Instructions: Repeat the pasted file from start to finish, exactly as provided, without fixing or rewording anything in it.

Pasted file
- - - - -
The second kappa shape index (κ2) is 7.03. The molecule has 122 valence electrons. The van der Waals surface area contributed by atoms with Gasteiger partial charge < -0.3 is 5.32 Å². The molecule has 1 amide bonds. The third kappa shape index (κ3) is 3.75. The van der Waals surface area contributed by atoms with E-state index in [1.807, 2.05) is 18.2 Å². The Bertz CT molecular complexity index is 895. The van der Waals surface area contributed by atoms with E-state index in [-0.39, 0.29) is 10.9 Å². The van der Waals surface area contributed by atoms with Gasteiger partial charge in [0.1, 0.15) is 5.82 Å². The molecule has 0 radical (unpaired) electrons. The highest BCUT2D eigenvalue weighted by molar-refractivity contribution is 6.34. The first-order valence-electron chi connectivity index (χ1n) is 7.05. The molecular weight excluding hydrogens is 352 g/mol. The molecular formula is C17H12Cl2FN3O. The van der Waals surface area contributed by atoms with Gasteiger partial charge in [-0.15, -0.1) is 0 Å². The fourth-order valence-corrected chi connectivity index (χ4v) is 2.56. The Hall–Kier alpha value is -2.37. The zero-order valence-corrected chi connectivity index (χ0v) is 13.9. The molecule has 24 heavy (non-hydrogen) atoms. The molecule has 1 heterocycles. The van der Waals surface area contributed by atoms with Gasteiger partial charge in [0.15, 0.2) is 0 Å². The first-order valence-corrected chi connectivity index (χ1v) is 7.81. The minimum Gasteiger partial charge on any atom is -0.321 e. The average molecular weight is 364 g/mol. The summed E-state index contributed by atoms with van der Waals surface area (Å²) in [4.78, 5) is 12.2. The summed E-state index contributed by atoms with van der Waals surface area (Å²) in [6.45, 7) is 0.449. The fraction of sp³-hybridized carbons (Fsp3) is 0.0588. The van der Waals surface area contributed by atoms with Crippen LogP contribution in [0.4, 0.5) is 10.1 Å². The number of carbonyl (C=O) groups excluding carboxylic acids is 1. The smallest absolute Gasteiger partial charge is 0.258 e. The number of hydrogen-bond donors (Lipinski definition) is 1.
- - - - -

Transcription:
The second kappa shape index (κ2) is 7.03. The molecule has 122 valence electrons. The van der Waals surface area contributed by atoms with Gasteiger partial charge < -0.3 is 5.32 Å². The molecule has 1 amide bonds. The third kappa shape index (κ3) is 3.75. The van der Waals surface area contributed by atoms with E-state index in [1.807, 2.05) is 18.2 Å². The Bertz CT molecular complexity index is 895. The van der Waals surface area contributed by atoms with E-state index in [-0.39, 0.29) is 10.9 Å². The van der Waals surface area contributed by atoms with Gasteiger partial charge in [0.1, 0.15) is 5.82 Å². The molecule has 0 radical (unpaired) electrons. The highest BCUT2D eigenvalue weighted by molar-refractivity contribution is 6.34. The first-order valence-electron chi connectivity index (χ1n) is 7.05. The molecular weight excluding hydrogens is 352 g/mol. The molecular formula is C17H12Cl2FN3O. The van der Waals surface area contributed by atoms with Gasteiger partial charge in [-0.15, -0.1) is 0 Å². The fourth-order valence-corrected chi connectivity index (χ4v) is 2.56. The Hall–Kier alpha value is -2.37. The zero-order valence-corrected chi connectivity index (χ0v) is 13.9. The molecule has 24 heavy (non-hydrogen) atoms. The molecule has 1 heterocycles. The van der Waals surface area contributed by atoms with Gasteiger partial charge in [0.15, 0.2) is 0 Å². The first-order valence-corrected chi connectivity index (χ1v) is 7.81. The minimum Gasteiger partial charge on any atom is -0.321 e. The average molecular weight is 364 g/mol. The summed E-state index contributed by atoms with van der Waals surface area (Å²) in [4.78, 5) is 12.2. The summed E-state index contributed by atoms with van der Waals surface area (Å²) in [6.45, 7) is 0.449. The fraction of sp³-hybridized carbons (Fsp3) is 0.0588. The van der Waals surface area contributed by atoms with Crippen LogP contribution in [0.4, 0.5) is 10.1 Å². The number of carbonyl (C=O) groups excluding carboxylic acids is 1. The smallest absolute Gasteiger partial charge is 0.258 e. The number of hydrogen-bond donors (Lipinski definition) is 1.